Korea (South) 10 Hwan  1959 to 1961
Korea (South) 10 Hwan 1959 to 1961

Monetary reform came to South Korea in 1962 and old hwan pieces like yours were replaced with modern won issues.

James' coin is not very valuable. It is probably one US dollar or so. The coin pictured is pretty well worn, and would have trouble fetching a dollar from a collector. If your piece is in better condition, and if a collector really needs it to complete his or her set, your coin might sell for two dollars or a little more.

The coin bears a Dangun date, with a calendar starting at the legendary founding of Korea in 2333BC. If you can find a 10 hwan coin with a 4292 date (equivalent to 1959), it is more valuable. Most 4292 10 hwans are heavily circulated. An uncircluated example catalogs for $50 and up if dated 4292. There are many more 4294 (1961) coins in uncirculated condition and they are not as valuable.

Coin: 580 , Genre: The Sinosphere
Requested by: james, Fri, 05-Jun-2009 23:30:55 GMT
Answered by: Paul, Thu, 10-Oct-2013 00:14:32 GMT
Appraisal reviewed by CoinQuest, appraisal ok, Fri, 17-Oct-2014 22:25:10 GMT
Requester description: 1959 relatively good condition. definately circulated though
Tags: korea south 10 hwan korean suid sud southern zuid ziud rose republic rosettes rossette roses rosette repub repbulique republik republ republican republicas republicia reipvblicae republiove republiek repvbliqve republica republique repvbblica republika rebublique repvblica republicans repvblique flower fleur leaves leaf florets blossom fler fleurs lises petals leis lisse flowerettes flur stems trefoils floral lily petels orchid lis posy bouquet flowers flour orcid bud lilly lei petal bloomed trefoil floret floer stem flowery lilys fluer fleures pedals greenery leafs boughs liafy bush leave leaved bough leafe leafed leafy leavs foliage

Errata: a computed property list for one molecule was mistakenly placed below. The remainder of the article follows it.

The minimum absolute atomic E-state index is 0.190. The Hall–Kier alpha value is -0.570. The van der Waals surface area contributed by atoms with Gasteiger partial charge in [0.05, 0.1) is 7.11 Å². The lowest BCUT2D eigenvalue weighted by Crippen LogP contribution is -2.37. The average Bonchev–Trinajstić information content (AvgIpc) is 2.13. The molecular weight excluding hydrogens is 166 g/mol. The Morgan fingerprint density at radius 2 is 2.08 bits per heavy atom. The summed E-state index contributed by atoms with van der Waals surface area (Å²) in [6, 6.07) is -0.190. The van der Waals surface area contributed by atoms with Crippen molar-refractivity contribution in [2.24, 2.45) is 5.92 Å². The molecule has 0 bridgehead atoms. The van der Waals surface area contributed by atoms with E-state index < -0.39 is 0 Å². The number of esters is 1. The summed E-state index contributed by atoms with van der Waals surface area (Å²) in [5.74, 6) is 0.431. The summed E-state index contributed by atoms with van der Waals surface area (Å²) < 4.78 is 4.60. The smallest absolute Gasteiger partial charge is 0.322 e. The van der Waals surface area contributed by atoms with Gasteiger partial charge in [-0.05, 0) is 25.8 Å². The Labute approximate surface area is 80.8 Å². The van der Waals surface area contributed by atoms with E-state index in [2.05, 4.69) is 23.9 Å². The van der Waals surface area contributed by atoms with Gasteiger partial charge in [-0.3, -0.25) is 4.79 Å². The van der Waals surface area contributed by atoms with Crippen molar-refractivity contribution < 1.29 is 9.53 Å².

Actually, the information presented here is somewhat innacurate:

1. The currency reform took place in June 1962. ( see: )

2. This 10 Hwan coin WAS legal tender even after the 1962 currency reform, but it was just revalued downward at a 10 to 1 rate, 'turning it into' a 1 Won coin.

3. These coins continued to circulate until 1975, when the Bank of Korea completely demonetized them, since they no longer were needed to fill the need for small-denomination currency that was acute in South Korea in the early to late 1960s. By 1975, the Korean Mint was cranking out new Won coins in denominations of 1, 5, 10, 50, and 100 by the tens of millions. - Mark
Thanks for setting us straight, Mark. We appreciate your input. We fixed our page. - CoinQuest (Paul)




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